Death of a Stockbroker Part II

See Rogue broker alert and Death Part I

Francis Thuo (FT) stockbrokers have been suspended from the NSE for 14 days. Once this story is over, succession issues are likely to be blamed since the firm’s leader and visionary chairman passed away last year.

need more info: This month the Nairobi Stock Exchange launched a new site that is much improved with more news and features, but their sister regulators’ CMA site appears not to have been updated in a year.

The FT story is one which the CMA should be on the forefront reassuring investors. We have seen reports on TV several times over the last year that insider and suspicious deals would be investigated, but no reports have been released or repercussions seen.

For shareholders, the process of transfering share accounts to other brokers was supposed to be seamless and shares should be safe if verified using CDS statements. It appears some FT clients were aware of FT liquidity problems and opted not to sell shares through the firm (and be issued with cheques which would bounce).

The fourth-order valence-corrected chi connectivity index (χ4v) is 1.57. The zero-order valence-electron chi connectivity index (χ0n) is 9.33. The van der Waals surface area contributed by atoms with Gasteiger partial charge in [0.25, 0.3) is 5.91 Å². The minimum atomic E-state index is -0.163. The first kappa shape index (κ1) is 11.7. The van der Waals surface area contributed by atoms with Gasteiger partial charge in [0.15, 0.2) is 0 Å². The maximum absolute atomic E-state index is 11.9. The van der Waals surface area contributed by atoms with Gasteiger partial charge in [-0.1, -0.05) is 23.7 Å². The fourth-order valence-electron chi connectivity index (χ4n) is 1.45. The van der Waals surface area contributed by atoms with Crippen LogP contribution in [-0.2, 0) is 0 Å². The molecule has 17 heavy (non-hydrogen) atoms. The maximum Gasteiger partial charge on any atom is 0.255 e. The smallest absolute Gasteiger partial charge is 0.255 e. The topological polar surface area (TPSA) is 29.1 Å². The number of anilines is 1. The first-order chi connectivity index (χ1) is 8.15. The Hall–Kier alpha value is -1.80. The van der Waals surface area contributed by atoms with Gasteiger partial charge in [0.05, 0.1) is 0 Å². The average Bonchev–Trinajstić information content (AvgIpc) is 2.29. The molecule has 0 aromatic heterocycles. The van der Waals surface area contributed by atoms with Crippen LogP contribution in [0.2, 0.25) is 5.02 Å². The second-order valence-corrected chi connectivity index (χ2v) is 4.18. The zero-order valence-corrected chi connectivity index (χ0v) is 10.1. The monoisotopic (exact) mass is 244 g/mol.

During the 14 day suspension, a deal is likely to be worked out to salvage the company, though after getting such a bad rep, customers are not likely to sign up unless FT relaunches under a new name, brand and service oreintation. One other brokerage was up for sale last year, but it would not attract any investors since its reputation was so poor.

2 thoughts on “Death of a Stockbroker Part II

  1. MainaT

    If a 50 yr-old broker can go bust at the most successful period the NSE has ever known then CMA/NSE realy are asleep on the job. Investors need to be very wary about stuff like leaving huge balances in their CDs accounts. We all need to be keeping transaction receipts and asking for a regular statement of their holdings.

  2. Hoseah

    CMA and NSE have definitely been sleeping. Working in the Stock Market in the States, I cannot imagine some of these laxity taking place. They should enforce harsh fines and regular audits to ensure the brokerage firms are accountable and not messing around with investors’ hard-earned money.

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